Silverpop - Email Authentication: How SPF, DKIM and DMARC Separate the Wannabes from the Real Stuff
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Email Authentication: How SPF, DKIM and DMARC Separate the Wannabes from the Real Stuff

by: Soukeina Premdjee (@Silverpop)
31 May 2013

The world of email marketing has evolved drastically in the last few years. Some deliverability practices that were considered very important no longer hold the same lofty status, while others that were nonexistent have become musts.

In all paths of life, you’ll find “wannabes” stirring up trouble and trying to make the good things look bad — and that includes the world of email marketing. Have you ever received an email, purportedly from a bank or other financial institution, which requests that you update your information and provide account details?

Authentication — confirming the real sender of an email — is an important email deliverability best practice and enables ISPs (and therefore the consumer) to detect and avoid phishing, spoofing and spam emails.

In the past, this was mainly achieved by the presence of an SPF and/or DKIM records on the DNS server for your sending domains.

Recently, a new record called DMARC has also been created and requires both the SPF and DKIM to be present in order to work.

This shift reflects the fact that many ISPs, especially the larger ones (Yahoo, AOL, Gmail and, have recently become more demanding and stringent, looking out for the welfare of their users and raising standards to only accept what they deem are VIP communications. In other words, no wannabes allowed, only the real thing.

Here’s a quick explanation of SPF, DKIM and DMARC:

1) SPF (Sender Policy Framework)
SPF allows administrators to specify which hosts are allowed to send email from a given domain by creating a specific DNS SPF record in the public DNS.

Mail Exchanger (MX records) then uses the DNS to check that mail from a given domain is being sent by a host sanctioned by that domain's administrators.

Email Authentication: SPF

2) DomainKeys/DKIM (Domain Key Identified Mail)
DKIM uses a key pair, consisting of a public key and a private key: the signing Mail Transfer Agent (MTA) generates a public key, which is published in DNS, and a private key, used to digitally sign all the sent email messages.

The verifying MTA retrieves the public key and compares it to the digital signature of the received email. If the key pair is a match, then the email is legitimate and is accepted by the ISP.

Email Authentication: DKIM

DKIM also plays a role when it comes to the feedback loop (FBL) at Yahoo, for instance, as it’s based on the domain and not the IP. So, if an unauthenticated domain is used to send mailings to Yahoo users, the abuse complaints will not be reported back, as DKIM will not be in place.

Gmail recently upgraded the type of domain key it was using from 512 bits to 1,024 bits and is applying more scrutiny to those senders who haven’t similarly upgraded, with resulting deliverability issues for those senders still using 512-bit domain keys.

3) DMARC (Domain-based Message Authentication, Reporting and Conformance)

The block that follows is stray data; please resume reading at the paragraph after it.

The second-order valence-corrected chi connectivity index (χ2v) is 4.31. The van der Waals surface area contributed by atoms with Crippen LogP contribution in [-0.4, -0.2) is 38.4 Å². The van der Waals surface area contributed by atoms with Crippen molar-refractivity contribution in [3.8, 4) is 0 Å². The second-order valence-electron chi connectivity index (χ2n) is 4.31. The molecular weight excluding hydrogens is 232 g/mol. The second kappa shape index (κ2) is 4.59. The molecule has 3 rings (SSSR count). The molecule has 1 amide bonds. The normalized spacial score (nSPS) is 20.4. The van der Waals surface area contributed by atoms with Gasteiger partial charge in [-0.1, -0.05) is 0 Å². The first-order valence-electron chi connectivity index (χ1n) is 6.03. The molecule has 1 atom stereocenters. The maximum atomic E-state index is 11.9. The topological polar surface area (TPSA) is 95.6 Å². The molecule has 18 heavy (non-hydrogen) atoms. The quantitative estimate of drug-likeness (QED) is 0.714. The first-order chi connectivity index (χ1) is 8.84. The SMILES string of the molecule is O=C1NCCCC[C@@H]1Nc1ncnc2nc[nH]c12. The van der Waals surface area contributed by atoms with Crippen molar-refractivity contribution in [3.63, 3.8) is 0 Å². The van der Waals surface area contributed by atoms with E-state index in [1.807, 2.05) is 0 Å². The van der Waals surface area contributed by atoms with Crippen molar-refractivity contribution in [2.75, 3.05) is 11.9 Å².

DMARC standardizes how email receivers perform email authentication using SPF and DKIM mechanisms. This means that senders will experience consistent authentication results for their messages at email receivers implementing DMARC.

A DMARC policy allows a sender to indicate that its emails are protected by SPF and/or DKIM, and tells a receiver what to do if neither of those authentication methods passes — such as junk or reject the message. 

By doing so, it removes guesswork from the receiver's handling of these failed messages, limiting or eliminating the user's exposure to potentially fraudulent and harmful messages. DMARC also provides a way for the email receiver to report back to the sender about messages that pass and/or fail DMARC evaluation.

Best Practices: Don’t Be a Wannabe
Depending on the industry in which you’re involved, you can either have all three authentication methods in place or opt for at least the SPF and DKIM together. While it’s beneficial for any marketer to use the DMARC record, financial institutions and similar business would benefit the most from adding it, as these companies are most frequently targeted by phishing scams, and implementing DMARC will show how many phishing attempts are made on your domains.

Note that authentication itself will not compensate for weak email practices around content, permission standards, bounce handling, complaints or filter triggers.

Today, the digital marketing world belongs to VIPs and not wannabes. In order for you to be accepted by ISPs as a responsible sender, it’s important that your authentication is in place for all sending domains, whether these are used for newsletters, transactional messages or standard marketing emails.

If your domains are not yet authenticated, I would urge you to remedy that situation soon. SPF and DKIM are easy to set up and greatly help the delivery of your mailings globally. It’s never too late to be recognized as the real article.

Related Blogs:
1) “Use DMARC to Safeguard Your Brand (While Helping Fight Spam Too
2) “Psst, Do You Have Any Warmed IP Addresses?
3) “Understanding Gmail Deliverability: 7 Steps for Getting in the Inbox


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